Ryan Suter, blindsided by Wild buyout, thinking Stanley Cup with Stars

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Jul. 29—Ryan Suter's phone rang on July 13. Though he saw it was Wild general manager Bill Guerin on the other end, Suter had no idea what to expect.

As everyone knows by know, Guerin was calling to inform the veteran defenseman that the Wild were buying out the remaining four years of his high-priced contract. They also were buying out veteran foward Zach Parise's identical contract. Which mean both players were set to become free agents for the first time since famously signing 13-year, $98 million contracts with the Wild on July 4, 2012.

"I hadn't talked to anybody, so I had no idea what was going on," Suter said Thursday. "I got a call at 10 o'clock, and he told me the news. I was in shock. I didn't know what to say. You're feeling pretty low at that point."

Frankly, the always-reliable, 36-year-old was blindsided by the news.

While the writing might have been on the was for Parise after things got messy for him toward the end of last season, Suter felt like he played pretty well. He was ready to return to the Wild next season and slide in alongside captain Jared Spurgeon on the top defensive pairing.

"I know I have a lot more to give," said Suter, who had immediate interest from teams across the league. "As it got further along, I started thinking about how this was a great opportunity for me. I got to go pick a team that has a chance to win a Stanley Cup."

That's why Suter decided to sign with the Dallas Stars. He inked a 4-year, $14.6 million on Wednesday because he feels like they provide him with the best chance to win. Sixteen years into his NHL career, he still hasn't won a Stanley Cup.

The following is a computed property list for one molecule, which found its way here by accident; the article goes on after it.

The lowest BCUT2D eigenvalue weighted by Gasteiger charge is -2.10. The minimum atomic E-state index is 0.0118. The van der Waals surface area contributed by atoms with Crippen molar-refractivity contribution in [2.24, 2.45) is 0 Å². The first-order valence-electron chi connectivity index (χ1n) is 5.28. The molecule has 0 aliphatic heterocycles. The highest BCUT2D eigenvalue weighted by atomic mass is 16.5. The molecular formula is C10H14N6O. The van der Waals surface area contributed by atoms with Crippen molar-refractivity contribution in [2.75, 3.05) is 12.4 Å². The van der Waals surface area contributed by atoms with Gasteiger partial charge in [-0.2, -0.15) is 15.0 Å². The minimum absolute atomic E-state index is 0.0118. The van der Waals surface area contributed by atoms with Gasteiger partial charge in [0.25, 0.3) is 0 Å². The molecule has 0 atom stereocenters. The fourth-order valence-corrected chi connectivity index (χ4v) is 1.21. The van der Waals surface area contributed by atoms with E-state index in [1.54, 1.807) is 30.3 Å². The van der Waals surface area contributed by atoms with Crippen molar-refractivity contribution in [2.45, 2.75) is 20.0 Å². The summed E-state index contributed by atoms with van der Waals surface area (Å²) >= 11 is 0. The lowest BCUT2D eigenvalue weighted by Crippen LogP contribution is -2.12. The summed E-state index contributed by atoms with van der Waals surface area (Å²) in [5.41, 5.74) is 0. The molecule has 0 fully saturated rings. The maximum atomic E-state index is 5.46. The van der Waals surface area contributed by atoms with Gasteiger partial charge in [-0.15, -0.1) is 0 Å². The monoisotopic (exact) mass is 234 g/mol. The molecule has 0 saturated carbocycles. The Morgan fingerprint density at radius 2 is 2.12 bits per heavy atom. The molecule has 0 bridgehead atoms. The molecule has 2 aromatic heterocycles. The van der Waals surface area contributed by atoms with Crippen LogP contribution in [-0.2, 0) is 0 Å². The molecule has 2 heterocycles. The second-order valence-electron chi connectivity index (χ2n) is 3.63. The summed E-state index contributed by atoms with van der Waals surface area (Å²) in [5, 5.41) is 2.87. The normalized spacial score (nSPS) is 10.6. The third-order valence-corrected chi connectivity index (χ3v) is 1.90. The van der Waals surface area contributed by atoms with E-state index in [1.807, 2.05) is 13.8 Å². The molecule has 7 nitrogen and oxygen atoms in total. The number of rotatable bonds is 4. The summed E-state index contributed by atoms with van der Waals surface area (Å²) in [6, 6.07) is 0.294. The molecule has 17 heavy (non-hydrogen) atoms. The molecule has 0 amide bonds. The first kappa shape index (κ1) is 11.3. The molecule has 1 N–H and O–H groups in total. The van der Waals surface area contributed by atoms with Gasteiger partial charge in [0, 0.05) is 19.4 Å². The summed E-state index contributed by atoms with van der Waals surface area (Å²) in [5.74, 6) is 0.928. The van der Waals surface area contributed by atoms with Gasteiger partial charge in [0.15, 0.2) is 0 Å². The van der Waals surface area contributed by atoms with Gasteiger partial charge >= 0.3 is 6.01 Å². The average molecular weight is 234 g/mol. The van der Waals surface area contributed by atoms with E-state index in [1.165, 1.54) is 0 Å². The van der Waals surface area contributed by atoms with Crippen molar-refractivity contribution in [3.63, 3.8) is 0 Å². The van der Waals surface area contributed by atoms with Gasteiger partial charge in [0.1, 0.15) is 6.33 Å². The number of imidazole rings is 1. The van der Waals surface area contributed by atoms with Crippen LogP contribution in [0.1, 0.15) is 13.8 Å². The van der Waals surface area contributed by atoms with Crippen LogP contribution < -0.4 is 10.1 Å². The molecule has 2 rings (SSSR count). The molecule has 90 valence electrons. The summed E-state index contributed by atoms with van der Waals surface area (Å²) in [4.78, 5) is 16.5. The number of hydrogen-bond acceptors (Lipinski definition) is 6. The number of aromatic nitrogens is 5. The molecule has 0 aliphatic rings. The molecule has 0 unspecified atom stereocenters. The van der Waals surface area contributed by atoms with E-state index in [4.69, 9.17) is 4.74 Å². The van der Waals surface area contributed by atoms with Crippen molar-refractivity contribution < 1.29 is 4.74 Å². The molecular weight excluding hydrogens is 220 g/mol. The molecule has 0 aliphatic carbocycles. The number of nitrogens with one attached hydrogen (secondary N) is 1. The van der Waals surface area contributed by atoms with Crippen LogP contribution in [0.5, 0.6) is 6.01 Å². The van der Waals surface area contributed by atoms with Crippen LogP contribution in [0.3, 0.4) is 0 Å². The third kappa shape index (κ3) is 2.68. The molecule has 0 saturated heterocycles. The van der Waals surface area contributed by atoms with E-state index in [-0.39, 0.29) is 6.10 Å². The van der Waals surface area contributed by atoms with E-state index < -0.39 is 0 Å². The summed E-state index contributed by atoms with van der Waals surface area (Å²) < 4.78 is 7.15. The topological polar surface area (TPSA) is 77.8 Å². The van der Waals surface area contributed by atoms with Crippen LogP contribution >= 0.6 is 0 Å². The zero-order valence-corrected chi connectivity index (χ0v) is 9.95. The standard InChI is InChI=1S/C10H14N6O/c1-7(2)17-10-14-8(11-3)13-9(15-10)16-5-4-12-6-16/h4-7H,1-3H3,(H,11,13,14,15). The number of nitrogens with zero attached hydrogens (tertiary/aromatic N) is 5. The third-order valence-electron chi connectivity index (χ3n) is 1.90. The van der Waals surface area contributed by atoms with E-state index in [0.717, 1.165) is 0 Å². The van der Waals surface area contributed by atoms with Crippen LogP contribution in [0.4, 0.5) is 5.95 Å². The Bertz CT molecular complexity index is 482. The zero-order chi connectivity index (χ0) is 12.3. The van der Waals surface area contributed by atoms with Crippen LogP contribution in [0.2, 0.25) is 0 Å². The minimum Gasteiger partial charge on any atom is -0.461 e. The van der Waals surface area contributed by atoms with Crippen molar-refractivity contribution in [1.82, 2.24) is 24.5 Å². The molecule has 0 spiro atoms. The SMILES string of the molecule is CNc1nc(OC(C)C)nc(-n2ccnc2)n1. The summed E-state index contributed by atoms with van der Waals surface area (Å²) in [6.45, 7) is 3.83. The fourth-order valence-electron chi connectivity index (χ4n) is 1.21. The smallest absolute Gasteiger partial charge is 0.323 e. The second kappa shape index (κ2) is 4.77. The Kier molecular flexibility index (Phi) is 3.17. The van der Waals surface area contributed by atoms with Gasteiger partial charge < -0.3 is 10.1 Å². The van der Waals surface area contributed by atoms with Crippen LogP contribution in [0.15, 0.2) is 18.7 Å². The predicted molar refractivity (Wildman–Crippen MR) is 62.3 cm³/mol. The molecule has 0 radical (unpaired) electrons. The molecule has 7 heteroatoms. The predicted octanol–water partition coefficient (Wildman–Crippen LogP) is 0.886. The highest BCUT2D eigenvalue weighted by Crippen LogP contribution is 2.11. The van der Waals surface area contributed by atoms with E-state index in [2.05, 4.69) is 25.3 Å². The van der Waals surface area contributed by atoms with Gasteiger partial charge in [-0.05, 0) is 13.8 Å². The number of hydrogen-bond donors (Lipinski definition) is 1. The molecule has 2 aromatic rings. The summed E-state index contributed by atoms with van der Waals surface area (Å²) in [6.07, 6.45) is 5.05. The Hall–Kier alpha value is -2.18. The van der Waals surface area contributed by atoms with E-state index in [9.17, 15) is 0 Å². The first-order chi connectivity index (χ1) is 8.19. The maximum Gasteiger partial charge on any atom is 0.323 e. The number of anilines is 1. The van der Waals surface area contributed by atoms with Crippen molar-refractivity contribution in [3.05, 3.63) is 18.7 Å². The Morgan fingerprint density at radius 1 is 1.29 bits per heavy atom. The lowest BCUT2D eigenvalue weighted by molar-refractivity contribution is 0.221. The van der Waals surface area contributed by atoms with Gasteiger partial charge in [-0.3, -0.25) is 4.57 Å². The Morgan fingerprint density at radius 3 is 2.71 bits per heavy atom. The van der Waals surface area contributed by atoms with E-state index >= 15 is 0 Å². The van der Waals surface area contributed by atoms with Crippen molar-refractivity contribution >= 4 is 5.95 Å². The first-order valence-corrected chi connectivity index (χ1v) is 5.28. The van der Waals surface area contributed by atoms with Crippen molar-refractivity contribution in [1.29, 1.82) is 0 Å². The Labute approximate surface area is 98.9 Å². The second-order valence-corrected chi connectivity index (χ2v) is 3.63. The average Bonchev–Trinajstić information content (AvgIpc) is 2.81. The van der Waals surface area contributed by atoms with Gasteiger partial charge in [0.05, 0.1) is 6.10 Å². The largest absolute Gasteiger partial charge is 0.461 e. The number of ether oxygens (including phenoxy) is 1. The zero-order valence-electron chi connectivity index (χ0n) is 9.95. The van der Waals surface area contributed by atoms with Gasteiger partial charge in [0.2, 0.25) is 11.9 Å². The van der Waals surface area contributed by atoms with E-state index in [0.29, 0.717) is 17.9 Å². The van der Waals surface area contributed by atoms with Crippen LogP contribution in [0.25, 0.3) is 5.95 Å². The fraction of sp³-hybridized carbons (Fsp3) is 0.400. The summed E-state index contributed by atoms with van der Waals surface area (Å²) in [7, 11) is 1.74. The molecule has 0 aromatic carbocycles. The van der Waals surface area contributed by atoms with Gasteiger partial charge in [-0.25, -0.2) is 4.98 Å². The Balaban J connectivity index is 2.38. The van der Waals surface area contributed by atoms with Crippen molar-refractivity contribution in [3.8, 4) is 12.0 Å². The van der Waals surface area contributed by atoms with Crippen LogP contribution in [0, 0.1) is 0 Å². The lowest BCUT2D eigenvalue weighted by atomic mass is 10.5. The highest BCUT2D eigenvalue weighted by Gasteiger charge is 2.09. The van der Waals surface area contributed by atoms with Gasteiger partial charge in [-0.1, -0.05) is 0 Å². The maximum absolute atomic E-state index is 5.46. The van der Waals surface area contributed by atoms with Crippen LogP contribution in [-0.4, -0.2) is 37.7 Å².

"That was a big thing," he said. "When I was 27 years old, I was young and thought I was going to get so many chances to win. All that different stuff. I went to Minnesota thinking, 'OK, let's go here. We can build a team that can compete to win.' That didn't happen.

"There was so much pressure on this decision for me personally because I wanted to make sure I picked the right situation to give me the best chance of winning the Stanley Cup," Suter added. "I've been very fortunate with the contracts I've signed and the different places I've been and the different experiences I've had. To win a Stanley Cup would mean the world to me. That's what I'm going to Dallas to do."

As for his time with the Wild, even though things didn't work out in the end, Suter has no regrets. He and his wife Becky had three of their four children in Minnesota and made many good friendships along the way.

"It was everything that we wanted, and that's why we signed there," Suter said. "It was a great time. Everything happens for a reason, though, and we're really excited about this opportunity."

BRIEFLY

After signing a couple of defensemen Wednesday, the Wild filled out the rest of their blue line on Thursday, picking up Jon Merrill with a 1-year, $850,000 contract. He plays on the ride side, which fills a hole for the Wild heading into next season.